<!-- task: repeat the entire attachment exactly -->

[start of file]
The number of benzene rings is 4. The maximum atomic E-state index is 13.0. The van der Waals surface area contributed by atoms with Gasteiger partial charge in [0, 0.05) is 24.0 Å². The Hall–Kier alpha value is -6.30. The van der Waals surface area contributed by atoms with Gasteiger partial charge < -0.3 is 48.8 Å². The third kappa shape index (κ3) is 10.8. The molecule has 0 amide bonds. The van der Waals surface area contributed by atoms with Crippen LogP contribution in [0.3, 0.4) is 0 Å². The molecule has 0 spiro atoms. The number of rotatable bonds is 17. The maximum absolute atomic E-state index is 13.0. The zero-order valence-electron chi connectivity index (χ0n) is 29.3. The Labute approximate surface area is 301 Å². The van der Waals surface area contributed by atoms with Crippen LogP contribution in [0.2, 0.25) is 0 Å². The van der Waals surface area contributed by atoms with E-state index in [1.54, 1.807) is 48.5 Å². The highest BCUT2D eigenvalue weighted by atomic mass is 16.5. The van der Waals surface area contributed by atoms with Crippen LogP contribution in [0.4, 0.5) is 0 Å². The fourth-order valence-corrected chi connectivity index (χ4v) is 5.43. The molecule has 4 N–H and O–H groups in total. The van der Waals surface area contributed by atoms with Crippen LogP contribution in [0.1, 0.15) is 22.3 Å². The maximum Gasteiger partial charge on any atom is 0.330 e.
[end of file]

The number of benzene rings is 4. The maximum atomic E-state index is 13.0. The van der Waals surface area contributed by atoms with Gasteiger partial charge in [0, 0.05) is 24.0 Å². The Hall–Kier alpha value is -6.30. The van der Waals surface area contributed by atoms with Gasteiger partial charge < -0.3 is 48.8 Å². The third kappa shape index (κ3) is 10.8. The molecule has 0 amide bonds. The van der Waals surface area contributed by atoms with Crippen LogP contribution in [0.3, 0.4) is 0 Å². The molecule has 0 spiro atoms. The number of rotatable bonds is 17. The maximum absolute atomic E-state index is 13.0. The zero-order valence-electron chi connectivity index (χ0n) is 29.3. The Labute approximate surface area is 301 Å². The van der Waals surface area contributed by atoms with Crippen LogP contribution in [0.2, 0.25) is 0 Å². The van der Waals surface area contributed by atoms with E-state index in [1.54, 1.807) is 48.5 Å². The highest BCUT2D eigenvalue weighted by atomic mass is 16.5. The van der Waals surface area contributed by atoms with Crippen LogP contribution in [0.4, 0.5) is 0 Å². The fourth-order valence-corrected chi connectivity index (χ4v) is 5.43. The molecule has 4 N–H and O–H groups in total. The van der Waals surface area contributed by atoms with Crippen LogP contribution in [0.1, 0.15) is 22.3 Å². The maximum Gasteiger partial charge on any atom is 0.330 e.